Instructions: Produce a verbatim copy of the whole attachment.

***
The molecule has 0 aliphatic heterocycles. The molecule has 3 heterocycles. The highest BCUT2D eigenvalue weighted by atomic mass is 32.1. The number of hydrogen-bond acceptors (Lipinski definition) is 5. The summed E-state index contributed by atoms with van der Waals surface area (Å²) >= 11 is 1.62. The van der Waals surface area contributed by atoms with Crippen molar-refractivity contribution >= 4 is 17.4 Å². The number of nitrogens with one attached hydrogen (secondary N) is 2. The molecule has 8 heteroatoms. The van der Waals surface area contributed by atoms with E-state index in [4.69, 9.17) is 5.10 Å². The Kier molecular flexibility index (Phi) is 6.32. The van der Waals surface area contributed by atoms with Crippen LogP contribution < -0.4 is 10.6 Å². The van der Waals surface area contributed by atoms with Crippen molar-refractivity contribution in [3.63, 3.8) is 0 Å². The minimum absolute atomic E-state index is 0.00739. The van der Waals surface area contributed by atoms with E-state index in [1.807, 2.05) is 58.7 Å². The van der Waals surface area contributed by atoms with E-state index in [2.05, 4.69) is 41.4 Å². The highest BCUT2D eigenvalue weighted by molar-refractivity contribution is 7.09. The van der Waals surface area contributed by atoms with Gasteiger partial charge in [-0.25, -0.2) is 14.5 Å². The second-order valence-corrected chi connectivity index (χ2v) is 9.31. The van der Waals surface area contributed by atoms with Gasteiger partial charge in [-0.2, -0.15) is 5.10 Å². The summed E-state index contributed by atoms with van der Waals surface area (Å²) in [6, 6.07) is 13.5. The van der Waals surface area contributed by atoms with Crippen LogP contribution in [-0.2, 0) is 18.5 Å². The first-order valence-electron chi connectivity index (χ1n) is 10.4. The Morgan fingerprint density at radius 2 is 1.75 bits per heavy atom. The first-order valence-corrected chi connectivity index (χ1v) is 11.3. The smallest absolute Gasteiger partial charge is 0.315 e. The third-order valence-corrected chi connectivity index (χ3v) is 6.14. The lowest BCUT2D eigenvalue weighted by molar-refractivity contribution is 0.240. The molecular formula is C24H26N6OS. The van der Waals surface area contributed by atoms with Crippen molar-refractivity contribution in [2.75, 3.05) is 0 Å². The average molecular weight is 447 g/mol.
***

The molecule has 0 aliphatic heterocycles. The molecule has 3 heterocycles. The highest BCUT2D eigenvalue weighted by atomic mass is 32.1. The number of hydrogen-bond acceptors (Lipinski definition) is 5. The summed E-state index contributed by atoms with van der Waals surface area (Å²) >= 11 is 1.62. The van der Waals surface area contributed by atoms with Crippen molar-refractivity contribution >= 4 is 17.4 Å². The number of nitrogens with one attached hydrogen (secondary N) is 2. The molecule has 8 heteroatoms. The van der Waals surface area contributed by atoms with E-state index in [4.69, 9.17) is 5.10 Å². The Kier molecular flexibility index (Phi) is 6.32. The van der Waals surface area contributed by atoms with Crippen LogP contribution < -0.4 is 10.6 Å². The van der Waals surface area contributed by atoms with Crippen molar-refractivity contribution in [3.63, 3.8) is 0 Å². The minimum absolute atomic E-state index is 0.00739. The van der Waals surface area contributed by atoms with E-state index in [1.807, 2.05) is 58.7 Å². The van der Waals surface area contributed by atoms with E-state index in [2.05, 4.69) is 41.4 Å². The highest BCUT2D eigenvalue weighted by molar-refractivity contribution is 7.09. The van der Waals surface area contributed by atoms with Gasteiger partial charge in [-0.25, -0.2) is 14.5 Å². The second-order valence-corrected chi connectivity index (χ2v) is 9.31. The van der Waals surface area contributed by atoms with Gasteiger partial charge in [-0.2, -0.15) is 5.10 Å². The summed E-state index contributed by atoms with van der Waals surface area (Å²) in [6, 6.07) is 13.5. The van der Waals surface area contributed by atoms with Crippen LogP contribution in [-0.2, 0) is 18.5 Å². The first-order valence-electron chi connectivity index (χ1n) is 10.4. The Morgan fingerprint density at radius 2 is 1.75 bits per heavy atom. The first-order valence-corrected chi connectivity index (χ1v) is 11.3. The smallest absolute Gasteiger partial charge is 0.315 e. The third-order valence-corrected chi connectivity index (χ3v) is 6.14. The lowest BCUT2D eigenvalue weighted by molar-refractivity contribution is 0.240. The molecular formula is C24H26N6OS. The van der Waals surface area contributed by atoms with Crippen molar-refractivity contribution in [2.75, 3.05) is 0 Å². The average molecular weight is 447 g/mol.